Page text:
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Traveling to Europe on a Budget

The canals of Amsterdam spread out below the city on a fine fall day. Photographed by Chase Dekker.

You don't have to know much about Europe to know it can be expensive. Whether you are thinking about traveling into the northern Scandinavian countries or down along the Mediterranean, a trip to Europe can add up…fast. However, by heading overseas during quieter times of the year and following some money-saving tips, it is possible to explore the culturally diverse continent without making your credit card scream.

Below, you will find some of the things I look for when traveling to Europe and how I have learned to travel there without spending too much. Unlike a lot of other travelers who go completely “bare-bone” I like to go with a little added comfort. By that, I mean I like to stay at hotels where I have my own private room instead of staying at a hostel. So this write-up is going to be best for those that want to spend some money, just not A LOT.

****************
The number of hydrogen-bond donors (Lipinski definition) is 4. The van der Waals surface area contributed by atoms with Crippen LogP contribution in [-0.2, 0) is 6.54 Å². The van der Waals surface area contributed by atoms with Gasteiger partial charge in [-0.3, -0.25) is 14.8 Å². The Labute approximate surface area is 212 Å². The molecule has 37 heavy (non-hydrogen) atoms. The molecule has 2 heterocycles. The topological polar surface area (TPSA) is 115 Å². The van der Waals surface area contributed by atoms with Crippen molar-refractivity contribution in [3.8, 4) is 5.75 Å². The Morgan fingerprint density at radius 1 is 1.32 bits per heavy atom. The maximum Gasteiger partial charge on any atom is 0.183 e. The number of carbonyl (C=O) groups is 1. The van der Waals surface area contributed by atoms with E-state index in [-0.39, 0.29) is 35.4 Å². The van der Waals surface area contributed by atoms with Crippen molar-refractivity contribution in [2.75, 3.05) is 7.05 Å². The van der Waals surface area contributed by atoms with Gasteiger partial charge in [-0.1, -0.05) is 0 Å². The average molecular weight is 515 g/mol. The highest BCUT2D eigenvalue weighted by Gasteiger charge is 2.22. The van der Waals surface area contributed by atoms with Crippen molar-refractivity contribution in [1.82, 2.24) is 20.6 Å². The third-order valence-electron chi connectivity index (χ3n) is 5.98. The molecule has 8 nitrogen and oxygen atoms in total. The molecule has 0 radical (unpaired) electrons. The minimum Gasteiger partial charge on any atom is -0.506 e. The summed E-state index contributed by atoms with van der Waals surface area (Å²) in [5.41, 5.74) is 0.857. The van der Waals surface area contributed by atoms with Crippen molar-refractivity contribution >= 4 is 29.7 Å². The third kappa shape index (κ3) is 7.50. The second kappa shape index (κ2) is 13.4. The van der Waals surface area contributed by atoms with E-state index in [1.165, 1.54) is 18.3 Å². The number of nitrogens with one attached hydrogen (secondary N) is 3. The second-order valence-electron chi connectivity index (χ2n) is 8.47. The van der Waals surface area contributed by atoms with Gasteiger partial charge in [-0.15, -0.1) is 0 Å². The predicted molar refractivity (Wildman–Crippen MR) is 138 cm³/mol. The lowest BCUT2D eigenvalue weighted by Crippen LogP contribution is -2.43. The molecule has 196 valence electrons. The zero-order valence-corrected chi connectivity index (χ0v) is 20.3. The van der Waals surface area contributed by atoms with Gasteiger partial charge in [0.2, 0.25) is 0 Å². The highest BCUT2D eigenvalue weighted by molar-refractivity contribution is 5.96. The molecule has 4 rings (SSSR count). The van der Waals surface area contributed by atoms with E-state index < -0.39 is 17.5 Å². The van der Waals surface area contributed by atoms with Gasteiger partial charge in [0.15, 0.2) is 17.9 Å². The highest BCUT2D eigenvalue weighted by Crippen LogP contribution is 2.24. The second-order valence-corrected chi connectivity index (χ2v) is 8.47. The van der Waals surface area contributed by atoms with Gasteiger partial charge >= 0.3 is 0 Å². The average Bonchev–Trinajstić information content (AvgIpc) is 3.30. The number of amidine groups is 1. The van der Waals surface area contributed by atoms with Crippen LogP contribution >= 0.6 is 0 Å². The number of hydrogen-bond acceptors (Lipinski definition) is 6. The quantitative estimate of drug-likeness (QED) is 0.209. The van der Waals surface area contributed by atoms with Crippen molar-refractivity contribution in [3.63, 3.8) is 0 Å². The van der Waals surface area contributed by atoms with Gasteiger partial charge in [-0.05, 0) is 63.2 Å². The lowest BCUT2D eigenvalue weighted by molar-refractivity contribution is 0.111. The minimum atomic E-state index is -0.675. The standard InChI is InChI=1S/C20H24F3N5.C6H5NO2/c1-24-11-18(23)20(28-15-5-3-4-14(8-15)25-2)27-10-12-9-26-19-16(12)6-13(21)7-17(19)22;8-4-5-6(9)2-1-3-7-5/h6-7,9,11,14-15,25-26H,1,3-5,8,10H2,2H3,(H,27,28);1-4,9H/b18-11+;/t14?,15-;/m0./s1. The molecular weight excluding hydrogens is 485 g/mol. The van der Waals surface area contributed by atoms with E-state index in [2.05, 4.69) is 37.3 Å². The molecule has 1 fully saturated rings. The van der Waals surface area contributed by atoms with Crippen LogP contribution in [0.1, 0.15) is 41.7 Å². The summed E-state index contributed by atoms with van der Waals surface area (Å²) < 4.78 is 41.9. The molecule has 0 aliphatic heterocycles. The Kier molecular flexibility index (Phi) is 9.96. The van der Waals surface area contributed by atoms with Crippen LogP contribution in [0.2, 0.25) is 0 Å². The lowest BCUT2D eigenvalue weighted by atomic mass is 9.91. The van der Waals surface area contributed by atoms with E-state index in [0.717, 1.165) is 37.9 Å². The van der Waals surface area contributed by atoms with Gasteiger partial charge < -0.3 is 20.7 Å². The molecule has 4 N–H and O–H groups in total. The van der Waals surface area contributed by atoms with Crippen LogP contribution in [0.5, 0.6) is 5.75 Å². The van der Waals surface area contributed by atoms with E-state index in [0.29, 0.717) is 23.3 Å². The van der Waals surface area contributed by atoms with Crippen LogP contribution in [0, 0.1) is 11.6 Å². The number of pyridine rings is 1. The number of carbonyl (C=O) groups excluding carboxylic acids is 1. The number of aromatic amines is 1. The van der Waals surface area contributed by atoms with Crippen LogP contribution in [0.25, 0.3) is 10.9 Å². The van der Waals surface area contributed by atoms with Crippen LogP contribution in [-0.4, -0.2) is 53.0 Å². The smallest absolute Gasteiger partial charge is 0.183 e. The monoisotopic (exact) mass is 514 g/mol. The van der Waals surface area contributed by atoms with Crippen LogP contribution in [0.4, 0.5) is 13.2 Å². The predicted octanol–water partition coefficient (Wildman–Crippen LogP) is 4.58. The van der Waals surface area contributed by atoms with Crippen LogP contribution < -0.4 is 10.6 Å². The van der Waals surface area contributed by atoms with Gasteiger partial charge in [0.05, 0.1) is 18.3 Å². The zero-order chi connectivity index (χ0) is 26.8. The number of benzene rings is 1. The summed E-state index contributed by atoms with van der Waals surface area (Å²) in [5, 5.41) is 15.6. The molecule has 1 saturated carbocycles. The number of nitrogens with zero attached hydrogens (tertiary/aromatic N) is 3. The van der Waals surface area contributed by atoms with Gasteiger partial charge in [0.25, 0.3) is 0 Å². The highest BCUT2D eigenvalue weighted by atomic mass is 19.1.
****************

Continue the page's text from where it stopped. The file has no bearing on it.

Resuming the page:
Use a Budget Airline

Budget airlines are becoming an increasingly popular mode of transportation when traveling the world. If traveling from North America, there are a variety of budget airlines that will transport you to Europe, although some of them are seasonal. Check out any US International Airport Wikipedia page (such as San Francisco International Airport) and head down to Airlines and Destinations. This will give you a comprehensive list what airlines fly out of that airport, and if it's seasonal. Some budget airlines that fly internationally include: Norwegian Air, WestJet, and EuroWings. These airlines will take you from a good selection of North American cities to multiple European cities for a fraction of what most airlines charge. While you most likely have to stop in their hub cities, they offer a large array of flights connecting to most European cities. While these airlines do not offer a lot of thrills, the cost more than makes up for what they do not have.

Once in Europe, there are plenty of budget airline companies to get around such as easyJet, Ryanair, and Vueling. With these airlines, you can expect to find flights starting at $40 for a flight from Paris to Rome. The one thing to pay attention to is the fine print. Almost all of these airlines will make you pay for checked bags and larger carry-ons, as well as food and entertainment. If you go in prepared, you won’t find any problems. I was skeptical at first when choosing to use any of these airlines, but after multiple experiences I can safely say this is a great option if looking for affordable travel.

Travel During the Shoulder Seasons